The letter concluded, “To be a coworker and fellow physician is to be constantly amazed by Dr. Bittner’s graciousness, knowledge, skill and unselfishness. His work ethic, leadership and level of caring for those he works with and those he treats is unsurpassed.”
A prestigious award
2017 was also the year when Bittner received the Legion of Merit Medal — an award that must be approved by the U.S. president and supported by a three-star general. Bittner, who at the time spent his weekends and vacations flying to naval posts across the country, received the honor for his innovation and success in improving the physical, mental and emotional readiness of the soldiers under his command.
Co-workers of Bittner said that neither the Legion of Merit Medal nor Bittner’s humble attitude toward the award were surprising.
In a May 2017 blog post by Providence titled “In Service to His Country,” Medical Assistant Cynthia Leva was quoted as saying Bittner’s “extraordinary service” as noted by the honor is apparent in his day-to-day interactions with patients.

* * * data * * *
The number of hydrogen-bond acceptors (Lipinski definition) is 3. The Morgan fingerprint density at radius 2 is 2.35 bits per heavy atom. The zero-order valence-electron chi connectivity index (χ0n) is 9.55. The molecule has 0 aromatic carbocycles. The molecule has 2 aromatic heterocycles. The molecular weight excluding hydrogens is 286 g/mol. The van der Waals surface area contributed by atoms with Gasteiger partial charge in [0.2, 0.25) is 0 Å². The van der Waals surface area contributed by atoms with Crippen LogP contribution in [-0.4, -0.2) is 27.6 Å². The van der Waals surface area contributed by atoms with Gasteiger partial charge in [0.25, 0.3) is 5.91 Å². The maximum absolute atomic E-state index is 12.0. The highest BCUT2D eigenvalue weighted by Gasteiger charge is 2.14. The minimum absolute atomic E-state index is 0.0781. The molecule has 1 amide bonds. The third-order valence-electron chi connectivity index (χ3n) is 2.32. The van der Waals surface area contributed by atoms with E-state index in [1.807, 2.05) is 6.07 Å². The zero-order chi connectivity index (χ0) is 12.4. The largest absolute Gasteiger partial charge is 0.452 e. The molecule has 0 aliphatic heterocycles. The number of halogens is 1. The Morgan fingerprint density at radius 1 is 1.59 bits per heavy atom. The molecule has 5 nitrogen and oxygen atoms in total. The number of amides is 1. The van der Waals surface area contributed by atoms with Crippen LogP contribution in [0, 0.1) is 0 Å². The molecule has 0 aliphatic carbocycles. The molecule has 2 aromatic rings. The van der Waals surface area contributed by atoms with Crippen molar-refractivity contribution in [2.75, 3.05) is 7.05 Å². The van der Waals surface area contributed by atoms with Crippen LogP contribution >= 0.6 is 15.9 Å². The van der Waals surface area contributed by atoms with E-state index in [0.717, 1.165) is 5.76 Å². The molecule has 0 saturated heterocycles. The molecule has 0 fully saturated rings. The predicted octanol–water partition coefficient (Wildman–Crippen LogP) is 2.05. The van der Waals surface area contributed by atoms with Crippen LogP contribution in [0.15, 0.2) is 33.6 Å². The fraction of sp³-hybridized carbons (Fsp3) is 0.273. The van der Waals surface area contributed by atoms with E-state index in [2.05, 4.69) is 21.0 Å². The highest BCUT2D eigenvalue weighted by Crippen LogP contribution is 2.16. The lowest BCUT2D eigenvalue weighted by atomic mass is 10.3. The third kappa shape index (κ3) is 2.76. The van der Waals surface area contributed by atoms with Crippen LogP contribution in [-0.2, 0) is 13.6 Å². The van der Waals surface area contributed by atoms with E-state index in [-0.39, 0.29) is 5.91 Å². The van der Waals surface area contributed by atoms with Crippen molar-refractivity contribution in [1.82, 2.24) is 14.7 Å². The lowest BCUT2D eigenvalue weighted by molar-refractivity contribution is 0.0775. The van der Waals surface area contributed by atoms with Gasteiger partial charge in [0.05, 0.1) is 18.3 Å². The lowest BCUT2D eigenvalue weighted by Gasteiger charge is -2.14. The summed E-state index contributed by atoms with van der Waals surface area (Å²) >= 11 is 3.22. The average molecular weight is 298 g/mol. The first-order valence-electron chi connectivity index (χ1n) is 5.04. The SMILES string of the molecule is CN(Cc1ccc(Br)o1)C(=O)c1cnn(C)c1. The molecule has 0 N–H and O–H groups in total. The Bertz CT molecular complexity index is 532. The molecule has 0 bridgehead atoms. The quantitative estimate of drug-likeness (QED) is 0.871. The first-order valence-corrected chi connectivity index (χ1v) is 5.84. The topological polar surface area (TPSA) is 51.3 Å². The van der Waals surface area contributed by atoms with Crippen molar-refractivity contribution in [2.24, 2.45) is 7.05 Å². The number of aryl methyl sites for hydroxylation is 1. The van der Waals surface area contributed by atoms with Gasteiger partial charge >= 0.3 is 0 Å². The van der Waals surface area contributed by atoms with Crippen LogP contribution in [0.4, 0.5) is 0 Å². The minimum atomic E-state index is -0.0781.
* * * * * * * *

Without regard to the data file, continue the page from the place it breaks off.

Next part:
“You can see his desire to help and his commitment to making his patients’ lives better,” she added.
To support those suffering in Ukraine, the Providence hospital, the St. Joseph Community Partnership Fund and Catholic Relief Services are collaborating to provide urgently needed assistance to vulnerable families. Donations from Providence caregivers will be matched up to $150K by the St. Joseph Community Partnership Fund.
Click here to donate to provide food, safe shelter and hygiene supplies to those forced to flee their homes in Ukraine.